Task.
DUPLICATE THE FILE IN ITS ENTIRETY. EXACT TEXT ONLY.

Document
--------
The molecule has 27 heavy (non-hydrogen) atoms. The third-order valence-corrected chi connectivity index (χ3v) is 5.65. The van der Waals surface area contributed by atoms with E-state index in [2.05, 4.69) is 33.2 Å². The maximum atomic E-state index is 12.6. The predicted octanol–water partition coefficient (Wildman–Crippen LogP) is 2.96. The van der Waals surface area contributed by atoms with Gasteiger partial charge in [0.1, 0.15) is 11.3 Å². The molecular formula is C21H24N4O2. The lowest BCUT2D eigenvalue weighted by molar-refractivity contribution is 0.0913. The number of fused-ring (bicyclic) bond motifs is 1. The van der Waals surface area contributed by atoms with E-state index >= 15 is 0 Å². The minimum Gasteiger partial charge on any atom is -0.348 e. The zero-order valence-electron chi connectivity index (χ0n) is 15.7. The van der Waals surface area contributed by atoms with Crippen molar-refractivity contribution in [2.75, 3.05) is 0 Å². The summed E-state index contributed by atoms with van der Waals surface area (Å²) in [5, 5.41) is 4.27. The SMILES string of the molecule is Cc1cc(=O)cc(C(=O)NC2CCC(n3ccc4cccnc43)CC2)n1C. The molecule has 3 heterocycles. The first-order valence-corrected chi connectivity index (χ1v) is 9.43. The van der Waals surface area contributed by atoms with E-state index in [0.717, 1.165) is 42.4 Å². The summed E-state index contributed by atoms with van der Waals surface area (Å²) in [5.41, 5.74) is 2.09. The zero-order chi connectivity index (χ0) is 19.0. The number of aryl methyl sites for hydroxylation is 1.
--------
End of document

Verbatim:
The molecule has 27 heavy (non-hydrogen) atoms. The third-order valence-corrected chi connectivity index (χ3v) is 5.65. The van der Waals surface area contributed by atoms with E-state index in [2.05, 4.69) is 33.2 Å². The maximum atomic E-state index is 12.6. The predicted octanol–water partition coefficient (Wildman–Crippen LogP) is 2.96. The van der Waals surface area contributed by atoms with Gasteiger partial charge in [0.1, 0.15) is 11.3 Å². The molecular formula is C21H24N4O2. The lowest BCUT2D eigenvalue weighted by molar-refractivity contribution is 0.0913. The number of fused-ring (bicyclic) bond motifs is 1. The van der Waals surface area contributed by atoms with E-state index >= 15 is 0 Å². The minimum Gasteiger partial charge on any atom is -0.348 e. The zero-order valence-electron chi connectivity index (χ0n) is 15.7. The van der Waals surface area contributed by atoms with Crippen molar-refractivity contribution in [2.75, 3.05) is 0 Å². The summed E-state index contributed by atoms with van der Waals surface area (Å²) in [5, 5.41) is 4.27. The SMILES string of the molecule is Cc1cc(=O)cc(C(=O)NC2CCC(n3ccc4cccnc43)CC2)n1C. The molecule has 3 heterocycles. The first-order valence-corrected chi connectivity index (χ1v) is 9.43. The van der Waals surface area contributed by atoms with E-state index in [0.717, 1.165) is 42.4 Å². The summed E-state index contributed by atoms with van der Waals surface area (Å²) in [5.41, 5.74) is 2.09. The zero-order chi connectivity index (χ0) is 19.0. The number of aryl methyl sites for hydroxylation is 1.